Owner Luther Cifers wasn’t familiar with Longwood SBDC until he moved his company to Farmville in 2018.
“Sheri McGuire introduced herself, and we developed a relationship with SBDC,” Cifers added.
Michael Duncan, manufacturing specialist, was YakAttack’s one-on-one contact.
“After the pandemic hit we had a lot of orders that just dried up,” Cifers said. “We have an engineering staff on-site and can design products in-house, so we decided it would be a shame to just sit out this shutdown.”
In a matter of days YakAttack literally shifted gears from manufacturing kayak gear to PPE.
Duncan’s expertise made the process easier.
“Michael Duncan helped us navigate the whole PPE thing,” Cifers says. “He guided us through all the regulatory hurdles. Having an advisor like Michael Duncan saved us from making a lot of mistakes.”
While all Farmville businesses were affected by the pandemic, some were hit harder than others.
Amanda Wells, owner of Four Paw Bed & Biscuit, considers herself one of the lucky ones. When her dog daycare attendance dwindled in March and April, grooming services kept the business going.
Now she’s thankful that her four-pawed clients are starting to come back.
“Some days we’re back up to 40 dogs a day,” she says with an enthusiasm that says she loves her job.
When Wells opened her business three years ago, she felt confident in her ability to care for dogs. Like many small business owners, Wells didn’t know much about the mechanics of running a business.
“From the beginning, SBDC’s been a vital piece of Four Paw,” she said.
In addition to providing business analytics needed for a bank loan, SBDC helped with projections and other important aspects of the business.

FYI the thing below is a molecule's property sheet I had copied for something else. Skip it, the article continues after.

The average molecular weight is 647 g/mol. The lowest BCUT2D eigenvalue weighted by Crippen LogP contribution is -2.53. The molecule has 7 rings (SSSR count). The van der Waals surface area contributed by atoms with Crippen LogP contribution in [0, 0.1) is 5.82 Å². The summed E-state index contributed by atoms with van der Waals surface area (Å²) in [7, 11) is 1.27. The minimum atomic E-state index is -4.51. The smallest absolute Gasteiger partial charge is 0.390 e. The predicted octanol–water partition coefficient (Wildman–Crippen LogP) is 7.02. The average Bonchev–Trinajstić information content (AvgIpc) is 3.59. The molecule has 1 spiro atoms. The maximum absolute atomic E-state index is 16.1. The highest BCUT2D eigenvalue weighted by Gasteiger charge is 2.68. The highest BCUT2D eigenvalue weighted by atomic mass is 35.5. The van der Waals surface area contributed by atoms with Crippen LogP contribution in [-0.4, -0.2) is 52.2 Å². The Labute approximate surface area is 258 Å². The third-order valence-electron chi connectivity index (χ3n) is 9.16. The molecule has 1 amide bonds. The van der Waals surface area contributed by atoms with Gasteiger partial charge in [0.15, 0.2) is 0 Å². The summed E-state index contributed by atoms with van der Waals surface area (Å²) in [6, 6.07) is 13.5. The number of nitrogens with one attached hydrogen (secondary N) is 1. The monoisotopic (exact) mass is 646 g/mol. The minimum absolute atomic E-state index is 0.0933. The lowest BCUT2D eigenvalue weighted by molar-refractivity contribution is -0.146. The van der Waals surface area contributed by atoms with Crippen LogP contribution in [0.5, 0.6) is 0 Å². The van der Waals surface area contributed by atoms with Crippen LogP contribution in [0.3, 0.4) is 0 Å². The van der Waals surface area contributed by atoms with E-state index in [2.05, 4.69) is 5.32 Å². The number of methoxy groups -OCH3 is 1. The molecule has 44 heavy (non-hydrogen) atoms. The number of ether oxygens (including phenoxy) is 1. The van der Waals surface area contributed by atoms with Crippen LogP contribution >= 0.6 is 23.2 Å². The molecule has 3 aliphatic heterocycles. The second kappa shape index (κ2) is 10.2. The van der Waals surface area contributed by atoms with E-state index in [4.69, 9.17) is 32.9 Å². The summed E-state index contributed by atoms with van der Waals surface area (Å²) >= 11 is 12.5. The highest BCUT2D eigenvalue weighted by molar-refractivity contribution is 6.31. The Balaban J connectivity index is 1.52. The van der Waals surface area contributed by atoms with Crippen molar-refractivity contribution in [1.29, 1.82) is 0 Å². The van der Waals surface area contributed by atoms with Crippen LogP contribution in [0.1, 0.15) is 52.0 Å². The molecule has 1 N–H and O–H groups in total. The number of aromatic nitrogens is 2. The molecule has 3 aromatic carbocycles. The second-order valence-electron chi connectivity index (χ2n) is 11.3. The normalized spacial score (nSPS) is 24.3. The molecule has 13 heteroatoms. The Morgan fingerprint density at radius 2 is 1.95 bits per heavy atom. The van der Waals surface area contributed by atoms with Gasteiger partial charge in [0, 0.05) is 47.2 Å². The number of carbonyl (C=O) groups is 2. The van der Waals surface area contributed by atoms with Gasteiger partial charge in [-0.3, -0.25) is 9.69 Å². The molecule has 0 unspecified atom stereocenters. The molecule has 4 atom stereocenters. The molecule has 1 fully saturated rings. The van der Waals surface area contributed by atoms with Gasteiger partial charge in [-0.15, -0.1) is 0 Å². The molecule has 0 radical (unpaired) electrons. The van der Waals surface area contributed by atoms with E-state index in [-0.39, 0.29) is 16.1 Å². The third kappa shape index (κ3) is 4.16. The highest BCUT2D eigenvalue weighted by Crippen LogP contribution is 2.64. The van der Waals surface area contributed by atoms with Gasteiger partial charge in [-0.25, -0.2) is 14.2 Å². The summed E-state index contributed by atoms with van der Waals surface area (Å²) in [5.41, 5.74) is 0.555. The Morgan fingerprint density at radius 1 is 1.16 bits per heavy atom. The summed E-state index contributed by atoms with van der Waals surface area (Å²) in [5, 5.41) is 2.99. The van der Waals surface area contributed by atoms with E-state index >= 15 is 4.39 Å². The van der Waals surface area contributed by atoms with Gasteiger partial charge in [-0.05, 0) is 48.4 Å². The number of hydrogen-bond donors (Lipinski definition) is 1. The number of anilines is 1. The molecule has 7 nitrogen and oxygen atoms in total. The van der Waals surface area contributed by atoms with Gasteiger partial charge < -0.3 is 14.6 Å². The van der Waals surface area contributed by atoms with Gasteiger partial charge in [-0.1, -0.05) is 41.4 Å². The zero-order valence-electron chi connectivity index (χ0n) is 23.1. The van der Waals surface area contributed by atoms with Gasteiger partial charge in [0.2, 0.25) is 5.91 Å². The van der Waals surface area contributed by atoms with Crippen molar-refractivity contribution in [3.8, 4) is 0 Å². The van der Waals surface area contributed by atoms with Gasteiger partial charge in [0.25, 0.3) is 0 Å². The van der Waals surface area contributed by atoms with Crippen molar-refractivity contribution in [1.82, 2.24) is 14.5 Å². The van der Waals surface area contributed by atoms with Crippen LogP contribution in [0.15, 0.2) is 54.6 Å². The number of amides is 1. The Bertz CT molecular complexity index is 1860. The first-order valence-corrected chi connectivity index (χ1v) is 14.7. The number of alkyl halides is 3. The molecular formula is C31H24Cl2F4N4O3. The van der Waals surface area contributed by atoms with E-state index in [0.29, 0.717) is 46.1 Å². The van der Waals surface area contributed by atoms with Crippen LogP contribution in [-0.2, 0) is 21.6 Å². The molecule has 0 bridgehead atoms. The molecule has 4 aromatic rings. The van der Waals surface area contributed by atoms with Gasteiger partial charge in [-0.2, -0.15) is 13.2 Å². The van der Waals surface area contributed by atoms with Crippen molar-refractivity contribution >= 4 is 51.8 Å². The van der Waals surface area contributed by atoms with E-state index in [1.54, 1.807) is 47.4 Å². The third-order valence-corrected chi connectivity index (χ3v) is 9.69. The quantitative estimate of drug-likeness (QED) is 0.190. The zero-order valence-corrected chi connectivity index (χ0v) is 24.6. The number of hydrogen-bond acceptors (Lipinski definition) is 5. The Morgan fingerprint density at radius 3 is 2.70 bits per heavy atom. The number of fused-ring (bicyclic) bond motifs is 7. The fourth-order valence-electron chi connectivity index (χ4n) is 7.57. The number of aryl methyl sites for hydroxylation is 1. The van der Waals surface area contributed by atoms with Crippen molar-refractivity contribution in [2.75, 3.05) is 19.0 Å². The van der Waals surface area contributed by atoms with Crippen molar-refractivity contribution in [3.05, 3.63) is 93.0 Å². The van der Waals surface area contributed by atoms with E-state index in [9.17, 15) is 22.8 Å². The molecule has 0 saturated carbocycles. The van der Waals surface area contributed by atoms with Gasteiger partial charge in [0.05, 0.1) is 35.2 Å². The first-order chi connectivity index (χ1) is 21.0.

“When it’s time to add an expansion, I’ll be calling SBDC,” Wells added. “I know Brandon Hennessey will advise me on the best way to do it.”
Wells echoes other local business owners who are thankful for an experienced adviser when questions and concerns arise.
“During these troubling times we’re experiencing right now, it’s nice to know SBDC is just a phone call away,” she added.
A phone call to SBDC was the first step for David and Danielle Bapport when they were looking at buying Buggy Top Utility Barns and Sheds in Cumberland two years ago.
They’re especially appreciative of their SBDC connection now.
“I am so thankful for Brandon and the gang at the SBDC,” Danielle Bapport said. “Even without a pandemic, things can get confusing. I’m thankful to have someone who will take the time to listen and guide me. In the small business world decisions have to be made every day — I owe my confidence to the SBDC.”
Audrey Sullivan, owner of Red Door 104 art studio and gallery, also appreciates SBDC’s advice and Brandon Hennessey’s in particular. For her it’s personal; Hennessey’s also an artist.
Hennessey taught art at Prince Edward County High School before completing his MBA at Longwood University and joining SBDC as a business analyst in 2017.
“Since the pandemic I talk with Brandon every week,” Sullivan says. “He throws ideas out like a tennis ball machine throws balls, and while his ideas are all brilliant, they’re focused more on technology than I’m comfortable with.”
Sullivan says she never felt pressured to do things SBDC’s way. Hennessey advised her to do what was comfortable for her.
“I love working with SBDC,” Sullivan said. “All those questions you have about your business — SBDC not only answers them, they can help implement what you have in mind.”
Summing up an opinion shared by many business owners in Farmville and surrounding counties, Sullivan added, “SBDC helped me look at my business from a different perspective — sometimes that’s all you need.”